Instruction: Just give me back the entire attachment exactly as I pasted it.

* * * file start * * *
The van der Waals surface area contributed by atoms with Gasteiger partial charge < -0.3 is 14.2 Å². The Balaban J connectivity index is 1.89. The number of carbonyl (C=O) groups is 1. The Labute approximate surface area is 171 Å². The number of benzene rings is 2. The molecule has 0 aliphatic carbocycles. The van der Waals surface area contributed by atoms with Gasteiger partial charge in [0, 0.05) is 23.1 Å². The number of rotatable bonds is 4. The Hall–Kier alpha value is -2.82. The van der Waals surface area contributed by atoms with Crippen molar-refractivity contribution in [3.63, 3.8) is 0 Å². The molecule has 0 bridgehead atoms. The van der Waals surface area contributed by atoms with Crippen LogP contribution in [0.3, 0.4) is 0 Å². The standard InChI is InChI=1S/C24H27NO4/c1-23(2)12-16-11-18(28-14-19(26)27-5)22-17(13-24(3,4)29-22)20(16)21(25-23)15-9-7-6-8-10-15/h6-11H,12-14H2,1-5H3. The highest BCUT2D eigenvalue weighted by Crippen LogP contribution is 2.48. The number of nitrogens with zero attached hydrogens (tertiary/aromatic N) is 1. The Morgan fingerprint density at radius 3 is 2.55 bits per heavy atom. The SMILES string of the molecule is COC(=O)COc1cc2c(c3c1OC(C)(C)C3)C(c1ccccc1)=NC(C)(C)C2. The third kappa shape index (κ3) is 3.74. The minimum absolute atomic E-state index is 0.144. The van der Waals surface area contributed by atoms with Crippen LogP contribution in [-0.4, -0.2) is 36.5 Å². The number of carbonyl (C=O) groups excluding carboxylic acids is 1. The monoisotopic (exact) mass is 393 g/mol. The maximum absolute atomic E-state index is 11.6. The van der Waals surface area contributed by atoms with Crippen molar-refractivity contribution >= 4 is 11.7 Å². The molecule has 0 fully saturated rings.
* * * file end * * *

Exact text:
The van der Waals surface area contributed by atoms with Gasteiger partial charge < -0.3 is 14.2 Å². The Balaban J connectivity index is 1.89. The number of carbonyl (C=O) groups is 1. The Labute approximate surface area is 171 Å². The number of benzene rings is 2. The molecule has 0 aliphatic carbocycles. The van der Waals surface area contributed by atoms with Gasteiger partial charge in [0, 0.05) is 23.1 Å². The number of rotatable bonds is 4. The Hall–Kier alpha value is -2.82. The van der Waals surface area contributed by atoms with Crippen molar-refractivity contribution in [3.63, 3.8) is 0 Å². The molecule has 0 bridgehead atoms. The van der Waals surface area contributed by atoms with Crippen LogP contribution in [0.3, 0.4) is 0 Å². The standard InChI is InChI=1S/C24H27NO4/c1-23(2)12-16-11-18(28-14-19(26)27-5)22-17(13-24(3,4)29-22)20(16)21(25-23)15-9-7-6-8-10-15/h6-11H,12-14H2,1-5H3. The highest BCUT2D eigenvalue weighted by Crippen LogP contribution is 2.48. The number of nitrogens with zero attached hydrogens (tertiary/aromatic N) is 1. The Morgan fingerprint density at radius 3 is 2.55 bits per heavy atom. The SMILES string of the molecule is COC(=O)COc1cc2c(c3c1OC(C)(C)C3)C(c1ccccc1)=NC(C)(C)C2. The third kappa shape index (κ3) is 3.74. The minimum absolute atomic E-state index is 0.144. The van der Waals surface area contributed by atoms with Crippen LogP contribution in [-0.4, -0.2) is 36.5 Å². The number of carbonyl (C=O) groups excluding carboxylic acids is 1. The monoisotopic (exact) mass is 393 g/mol. The maximum absolute atomic E-state index is 11.6. The van der Waals surface area contributed by atoms with Crippen molar-refractivity contribution >= 4 is 11.7 Å². The molecule has 0 fully saturated rings.